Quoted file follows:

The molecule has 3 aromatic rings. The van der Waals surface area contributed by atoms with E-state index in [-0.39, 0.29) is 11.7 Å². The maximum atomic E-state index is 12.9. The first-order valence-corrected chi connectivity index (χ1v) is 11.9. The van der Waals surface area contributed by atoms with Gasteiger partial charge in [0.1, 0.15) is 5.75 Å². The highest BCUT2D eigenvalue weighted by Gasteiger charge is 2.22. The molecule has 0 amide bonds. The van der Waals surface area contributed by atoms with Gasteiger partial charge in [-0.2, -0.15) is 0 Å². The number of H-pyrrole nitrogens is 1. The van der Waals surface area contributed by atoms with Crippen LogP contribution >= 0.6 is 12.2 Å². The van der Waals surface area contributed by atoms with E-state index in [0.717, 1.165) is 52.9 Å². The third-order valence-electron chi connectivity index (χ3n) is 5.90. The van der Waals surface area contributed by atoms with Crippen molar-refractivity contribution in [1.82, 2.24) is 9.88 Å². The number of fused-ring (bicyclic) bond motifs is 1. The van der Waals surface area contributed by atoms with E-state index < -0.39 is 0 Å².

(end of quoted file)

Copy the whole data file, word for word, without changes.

The molecule has 3 aromatic rings. The van der Waals surface area contributed by atoms with E-state index in [-0.39, 0.29) is 11.7 Å². The maximum atomic E-state index is 12.9. The first-order valence-corrected chi connectivity index (χ1v) is 11.9. The van der Waals surface area contributed by atoms with Gasteiger partial charge in [0.1, 0.15) is 5.75 Å². The highest BCUT2D eigenvalue weighted by Gasteiger charge is 2.22. The molecule has 0 amide bonds. The van der Waals surface area contributed by atoms with Gasteiger partial charge in [-0.2, -0.15) is 0 Å². The number of H-pyrrole nitrogens is 1. The van der Waals surface area contributed by atoms with Crippen LogP contribution >= 0.6 is 12.2 Å². The van der Waals surface area contributed by atoms with E-state index in [0.717, 1.165) is 52.9 Å². The third-order valence-electron chi connectivity index (χ3n) is 5.90. The van der Waals surface area contributed by atoms with Crippen molar-refractivity contribution in [1.82, 2.24) is 9.88 Å². The number of fused-ring (bicyclic) bond motifs is 1. The van der Waals surface area contributed by atoms with E-state index < -0.39 is 0 Å².